- Pregnancy & Childbirth
- Attachment Parenting
- Family Nutrition
- Family Wellness
Throughout your pregnancy, as you already know, blood volume steadily increases to accommodate the body's increasing need for oxygen and nourishment. By the third trimester you have forty-five percent more blood than you started with. Your heart has to work harder to pump this extra fluid: your heart rate increases by around ten beats per minute and the heart pumps about thirty percent more blood with each beat. These changes peak during mid-pregnancy when you may be able to feel your heart working harder; many women feel "heart-pounding" sensations during the second half of pregnancy, especially when they exercise or change position suddenly. The heart's occasional pounding is a normal response to the major circulatory changes that take place during pregnancy. Yet, it is also a signal that your heart, at the moment, is working too hard. The more fit you are, the better your heart adjusts to the extra demands of pregnancy. If the pounding increases noticeably during exercise, slow down. Rise from lying to sitting, or from sitting to standing more slowly. These heart-pounding sensations will disappear within a few weeks after birth, as your heart rate slows and your circulatory system returns to its pre-pregnant state.
SHORTNESS OF BREATH
During pregnancy the circulatory system, like the respiratory system, is incredibly efficient, ensuring that both you and your baby receive the extra-oxygenated blood you need. Your lung capacity increases, and you may actually add a few inches to the size of your rib cage. While you may notice that you breathe slightly faster while pregnant, you may not know that you are breathing more efficiently, exhaling and inhaling more air during each breath. At times during your pregnancy you may feel short of breath. These feelings of breathlessness do not mean that you or your baby is lacking oxygen. It just means there is less room for your lungs to expand and your body is protesting this aggravation a bit. Most of the time you are not even conscious that you are breathing more deeply, but sometimes you may catch yourself sighing, which is another way, your body helps you take an extra deep breath.
Don't worry if you wake up in the morning with a swollen face, especially the eyelids. The normal facial puffiness of pregnancy is due to the accumulation of extra fluid beneath thin tissue. During the day gravity usually drains the face of this extra fluid. Unless puffy eyelids are accompanied by rapid weight gain and excessive swelling all over your body, just accept the swelling as another of pregnancy's harmless changes in your body.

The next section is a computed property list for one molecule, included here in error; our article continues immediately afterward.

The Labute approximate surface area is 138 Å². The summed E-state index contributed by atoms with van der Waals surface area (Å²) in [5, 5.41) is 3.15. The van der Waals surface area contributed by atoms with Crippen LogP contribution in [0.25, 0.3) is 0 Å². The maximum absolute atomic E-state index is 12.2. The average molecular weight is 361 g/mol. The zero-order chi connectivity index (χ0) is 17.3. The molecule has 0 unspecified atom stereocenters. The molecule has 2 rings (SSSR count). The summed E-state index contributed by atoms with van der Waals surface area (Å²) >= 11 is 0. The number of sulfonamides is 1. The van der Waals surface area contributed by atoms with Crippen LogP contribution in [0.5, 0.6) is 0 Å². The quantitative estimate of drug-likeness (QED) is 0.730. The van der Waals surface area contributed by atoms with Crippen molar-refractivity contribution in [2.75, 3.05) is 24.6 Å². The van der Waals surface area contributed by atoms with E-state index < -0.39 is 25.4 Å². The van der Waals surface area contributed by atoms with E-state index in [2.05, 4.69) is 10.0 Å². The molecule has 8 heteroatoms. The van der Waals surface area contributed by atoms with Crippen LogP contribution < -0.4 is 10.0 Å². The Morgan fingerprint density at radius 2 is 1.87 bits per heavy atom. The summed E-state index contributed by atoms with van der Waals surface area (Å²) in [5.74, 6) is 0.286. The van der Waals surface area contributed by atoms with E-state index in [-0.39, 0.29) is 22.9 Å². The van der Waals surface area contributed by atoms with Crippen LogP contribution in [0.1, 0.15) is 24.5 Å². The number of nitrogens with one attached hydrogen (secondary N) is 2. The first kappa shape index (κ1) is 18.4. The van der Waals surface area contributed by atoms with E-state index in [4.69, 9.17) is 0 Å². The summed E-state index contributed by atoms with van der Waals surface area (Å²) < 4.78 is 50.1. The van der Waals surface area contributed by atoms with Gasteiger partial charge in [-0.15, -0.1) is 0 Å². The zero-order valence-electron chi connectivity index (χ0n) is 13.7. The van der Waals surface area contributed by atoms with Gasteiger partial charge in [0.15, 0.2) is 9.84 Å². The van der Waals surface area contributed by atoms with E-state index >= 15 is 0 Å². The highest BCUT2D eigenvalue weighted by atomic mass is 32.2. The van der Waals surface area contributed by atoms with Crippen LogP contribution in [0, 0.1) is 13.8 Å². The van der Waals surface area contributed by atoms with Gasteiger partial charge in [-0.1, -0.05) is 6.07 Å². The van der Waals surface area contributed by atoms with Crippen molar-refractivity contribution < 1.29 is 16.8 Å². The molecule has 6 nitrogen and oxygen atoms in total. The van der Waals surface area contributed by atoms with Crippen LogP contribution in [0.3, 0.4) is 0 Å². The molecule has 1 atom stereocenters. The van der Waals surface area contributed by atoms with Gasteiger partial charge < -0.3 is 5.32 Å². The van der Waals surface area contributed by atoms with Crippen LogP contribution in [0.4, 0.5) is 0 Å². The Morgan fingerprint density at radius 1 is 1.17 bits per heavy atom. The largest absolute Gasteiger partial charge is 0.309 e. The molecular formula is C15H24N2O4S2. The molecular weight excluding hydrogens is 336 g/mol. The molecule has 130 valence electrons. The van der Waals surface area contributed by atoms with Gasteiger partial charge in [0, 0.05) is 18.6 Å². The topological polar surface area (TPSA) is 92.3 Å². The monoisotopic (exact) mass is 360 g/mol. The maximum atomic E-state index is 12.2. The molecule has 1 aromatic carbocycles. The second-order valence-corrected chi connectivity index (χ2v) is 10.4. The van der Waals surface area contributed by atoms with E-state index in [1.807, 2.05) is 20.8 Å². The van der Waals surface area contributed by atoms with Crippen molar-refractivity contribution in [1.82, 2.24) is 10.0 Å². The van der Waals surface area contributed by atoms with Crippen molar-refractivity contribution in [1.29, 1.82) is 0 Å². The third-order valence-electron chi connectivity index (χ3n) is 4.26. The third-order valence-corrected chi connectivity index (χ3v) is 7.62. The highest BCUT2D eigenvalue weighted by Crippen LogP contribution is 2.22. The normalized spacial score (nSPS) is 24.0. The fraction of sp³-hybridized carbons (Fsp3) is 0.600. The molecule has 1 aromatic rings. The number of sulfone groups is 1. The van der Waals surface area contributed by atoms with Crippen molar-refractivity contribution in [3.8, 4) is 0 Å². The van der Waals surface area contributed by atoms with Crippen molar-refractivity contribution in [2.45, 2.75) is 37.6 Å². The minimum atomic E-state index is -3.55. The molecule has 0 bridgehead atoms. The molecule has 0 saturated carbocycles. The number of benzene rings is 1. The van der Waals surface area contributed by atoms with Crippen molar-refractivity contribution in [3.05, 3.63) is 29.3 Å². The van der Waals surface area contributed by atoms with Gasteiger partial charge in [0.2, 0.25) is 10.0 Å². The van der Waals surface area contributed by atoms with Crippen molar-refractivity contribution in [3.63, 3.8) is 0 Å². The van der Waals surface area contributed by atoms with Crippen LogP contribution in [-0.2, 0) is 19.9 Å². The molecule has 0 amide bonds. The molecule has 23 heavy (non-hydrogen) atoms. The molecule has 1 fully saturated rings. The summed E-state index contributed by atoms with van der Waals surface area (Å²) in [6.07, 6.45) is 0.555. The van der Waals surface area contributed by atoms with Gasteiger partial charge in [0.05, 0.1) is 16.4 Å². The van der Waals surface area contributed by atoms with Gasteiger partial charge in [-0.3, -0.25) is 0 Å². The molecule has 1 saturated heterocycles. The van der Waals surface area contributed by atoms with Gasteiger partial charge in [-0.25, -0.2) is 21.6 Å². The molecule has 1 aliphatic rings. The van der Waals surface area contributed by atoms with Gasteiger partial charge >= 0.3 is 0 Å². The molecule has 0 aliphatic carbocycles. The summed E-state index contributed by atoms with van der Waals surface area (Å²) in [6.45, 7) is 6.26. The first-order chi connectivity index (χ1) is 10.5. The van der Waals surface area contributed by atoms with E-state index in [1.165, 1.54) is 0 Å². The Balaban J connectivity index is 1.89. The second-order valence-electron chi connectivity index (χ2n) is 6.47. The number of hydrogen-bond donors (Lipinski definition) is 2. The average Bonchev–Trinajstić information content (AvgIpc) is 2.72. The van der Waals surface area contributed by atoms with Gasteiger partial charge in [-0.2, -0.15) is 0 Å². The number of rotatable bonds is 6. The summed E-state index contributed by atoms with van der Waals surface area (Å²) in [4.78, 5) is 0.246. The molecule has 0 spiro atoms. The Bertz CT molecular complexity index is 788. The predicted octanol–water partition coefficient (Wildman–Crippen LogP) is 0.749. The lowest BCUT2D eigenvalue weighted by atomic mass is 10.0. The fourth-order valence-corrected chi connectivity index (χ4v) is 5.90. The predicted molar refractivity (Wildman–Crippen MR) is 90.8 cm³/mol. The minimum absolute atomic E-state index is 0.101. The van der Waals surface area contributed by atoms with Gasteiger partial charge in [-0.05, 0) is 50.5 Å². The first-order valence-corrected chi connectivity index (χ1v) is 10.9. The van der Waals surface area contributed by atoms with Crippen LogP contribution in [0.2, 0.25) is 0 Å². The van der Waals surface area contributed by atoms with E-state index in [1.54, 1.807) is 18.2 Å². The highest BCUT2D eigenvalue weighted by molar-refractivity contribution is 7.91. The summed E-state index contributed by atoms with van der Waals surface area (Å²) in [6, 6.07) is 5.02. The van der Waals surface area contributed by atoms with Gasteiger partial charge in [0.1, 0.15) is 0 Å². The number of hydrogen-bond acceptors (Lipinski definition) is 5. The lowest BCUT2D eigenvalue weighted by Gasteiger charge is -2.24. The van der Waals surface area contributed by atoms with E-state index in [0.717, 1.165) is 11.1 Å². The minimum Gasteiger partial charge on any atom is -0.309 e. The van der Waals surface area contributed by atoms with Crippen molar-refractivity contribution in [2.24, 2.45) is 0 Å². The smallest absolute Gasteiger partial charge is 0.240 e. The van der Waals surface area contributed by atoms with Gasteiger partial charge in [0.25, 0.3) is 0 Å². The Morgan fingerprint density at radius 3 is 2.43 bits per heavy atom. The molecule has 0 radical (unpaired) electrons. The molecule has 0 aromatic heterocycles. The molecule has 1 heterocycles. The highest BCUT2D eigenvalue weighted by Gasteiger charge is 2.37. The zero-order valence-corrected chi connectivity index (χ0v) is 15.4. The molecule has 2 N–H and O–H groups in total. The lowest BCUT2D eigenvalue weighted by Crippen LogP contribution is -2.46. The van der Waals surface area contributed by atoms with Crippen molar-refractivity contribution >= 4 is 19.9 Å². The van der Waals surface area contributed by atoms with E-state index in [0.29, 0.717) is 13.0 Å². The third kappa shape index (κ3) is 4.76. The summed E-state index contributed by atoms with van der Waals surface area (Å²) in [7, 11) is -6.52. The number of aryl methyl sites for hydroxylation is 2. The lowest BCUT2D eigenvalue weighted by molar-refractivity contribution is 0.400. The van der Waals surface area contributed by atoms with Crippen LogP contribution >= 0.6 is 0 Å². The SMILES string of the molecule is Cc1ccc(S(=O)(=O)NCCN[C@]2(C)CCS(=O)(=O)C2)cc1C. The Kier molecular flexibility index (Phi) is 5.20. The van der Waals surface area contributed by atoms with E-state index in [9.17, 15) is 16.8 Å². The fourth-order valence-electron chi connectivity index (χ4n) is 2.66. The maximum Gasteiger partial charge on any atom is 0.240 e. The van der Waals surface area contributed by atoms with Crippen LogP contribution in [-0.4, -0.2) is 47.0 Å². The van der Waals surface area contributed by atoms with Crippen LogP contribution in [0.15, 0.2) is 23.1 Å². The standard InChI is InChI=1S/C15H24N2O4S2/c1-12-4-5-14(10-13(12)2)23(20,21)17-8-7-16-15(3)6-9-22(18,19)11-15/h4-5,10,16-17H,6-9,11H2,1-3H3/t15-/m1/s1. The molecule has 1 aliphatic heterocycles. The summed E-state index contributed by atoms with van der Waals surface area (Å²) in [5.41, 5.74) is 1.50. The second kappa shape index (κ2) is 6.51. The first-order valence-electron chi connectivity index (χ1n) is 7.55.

The combination of your unwieldy body, relaxed ligaments, and forgetful mind may cause you to stumble on curb corners, trip over toys, or drop your fork in the middle of a meal. Your ungraceful gait cannot be entirely attributed to the 20 or more pounds you have gained. Your waddle and your klutziness are also a result of the loose and waterlogged ligaments in your hand, pelvic, and leg joints. Realize that you have temporarily lost your nimbleness in both feet and fingers, and be extra cautious. Pay more attention, for example, when using scissors, lifting a hot skillet, or carrying a toddler down steps.
The nightly "kick fest" continues. Studies show babies kick most frequently during the seventh month and kick more often in the night and early morning hours (from midnight to six a.m.). Of course, babies' limbs are longer and stronger now, so the punches are more powerful. Don't worry that those periodic, annoying jabs in the ribs might get worse in the months to come. The increasingly crowded living conditions in the womb will soon take some of the leverage out of baby's punches. Studies have shown that babies move less in the final two months than they do during this month.
Besides the kicks and shiftings you love to feel (though not necessarily at 3 a.m.), you may notice fetal hiccups early in the third trimester – short, spasmodic blips in your lower abdomen. Hiccups are usually short-lived, so by the time you've hollered for your mate to "come feel this" and he finally gets there, they will probably have stopped. Hiccups often occur around the same time each day, so you may be able to catch another performance soon. These sudden new twitches may take you by surprise, but they don't bother baby, and most mothers just think they feel funny.